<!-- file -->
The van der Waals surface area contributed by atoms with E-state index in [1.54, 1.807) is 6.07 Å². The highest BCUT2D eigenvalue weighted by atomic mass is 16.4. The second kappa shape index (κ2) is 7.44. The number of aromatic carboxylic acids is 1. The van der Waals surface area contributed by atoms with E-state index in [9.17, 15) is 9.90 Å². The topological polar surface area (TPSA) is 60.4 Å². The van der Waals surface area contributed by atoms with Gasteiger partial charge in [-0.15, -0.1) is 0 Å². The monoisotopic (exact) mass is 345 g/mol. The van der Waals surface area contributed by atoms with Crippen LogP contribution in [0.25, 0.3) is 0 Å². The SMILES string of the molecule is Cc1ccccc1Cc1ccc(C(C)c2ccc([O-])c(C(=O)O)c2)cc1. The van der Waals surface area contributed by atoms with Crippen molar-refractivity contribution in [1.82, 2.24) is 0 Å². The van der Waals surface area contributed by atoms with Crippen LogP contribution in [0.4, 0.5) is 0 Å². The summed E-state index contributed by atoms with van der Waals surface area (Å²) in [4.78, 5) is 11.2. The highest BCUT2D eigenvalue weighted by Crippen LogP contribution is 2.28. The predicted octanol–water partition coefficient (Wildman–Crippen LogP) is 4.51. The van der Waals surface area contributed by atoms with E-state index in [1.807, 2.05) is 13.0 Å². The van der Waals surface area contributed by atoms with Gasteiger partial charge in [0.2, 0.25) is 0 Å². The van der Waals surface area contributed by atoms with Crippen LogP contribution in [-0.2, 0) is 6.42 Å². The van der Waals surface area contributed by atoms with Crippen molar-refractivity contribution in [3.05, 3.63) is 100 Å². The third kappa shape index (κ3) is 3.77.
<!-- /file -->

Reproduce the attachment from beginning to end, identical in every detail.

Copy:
The van der Waals surface area contributed by atoms with E-state index in [1.54, 1.807) is 6.07 Å². The highest BCUT2D eigenvalue weighted by atomic mass is 16.4. The second kappa shape index (κ2) is 7.44. The number of aromatic carboxylic acids is 1. The van der Waals surface area contributed by atoms with E-state index in [9.17, 15) is 9.90 Å². The topological polar surface area (TPSA) is 60.4 Å². The van der Waals surface area contributed by atoms with Gasteiger partial charge in [-0.15, -0.1) is 0 Å². The monoisotopic (exact) mass is 345 g/mol. The van der Waals surface area contributed by atoms with Crippen LogP contribution in [0.25, 0.3) is 0 Å². The SMILES string of the molecule is Cc1ccccc1Cc1ccc(C(C)c2ccc([O-])c(C(=O)O)c2)cc1. The van der Waals surface area contributed by atoms with Crippen molar-refractivity contribution in [1.82, 2.24) is 0 Å². The van der Waals surface area contributed by atoms with Crippen LogP contribution in [0.4, 0.5) is 0 Å². The summed E-state index contributed by atoms with van der Waals surface area (Å²) in [4.78, 5) is 11.2. The highest BCUT2D eigenvalue weighted by Crippen LogP contribution is 2.28. The predicted octanol–water partition coefficient (Wildman–Crippen LogP) is 4.51. The van der Waals surface area contributed by atoms with E-state index in [1.807, 2.05) is 13.0 Å². The van der Waals surface area contributed by atoms with Gasteiger partial charge in [0.2, 0.25) is 0 Å². The van der Waals surface area contributed by atoms with Crippen LogP contribution in [-0.2, 0) is 6.42 Å². The van der Waals surface area contributed by atoms with Crippen molar-refractivity contribution in [3.05, 3.63) is 100 Å². The third kappa shape index (κ3) is 3.77.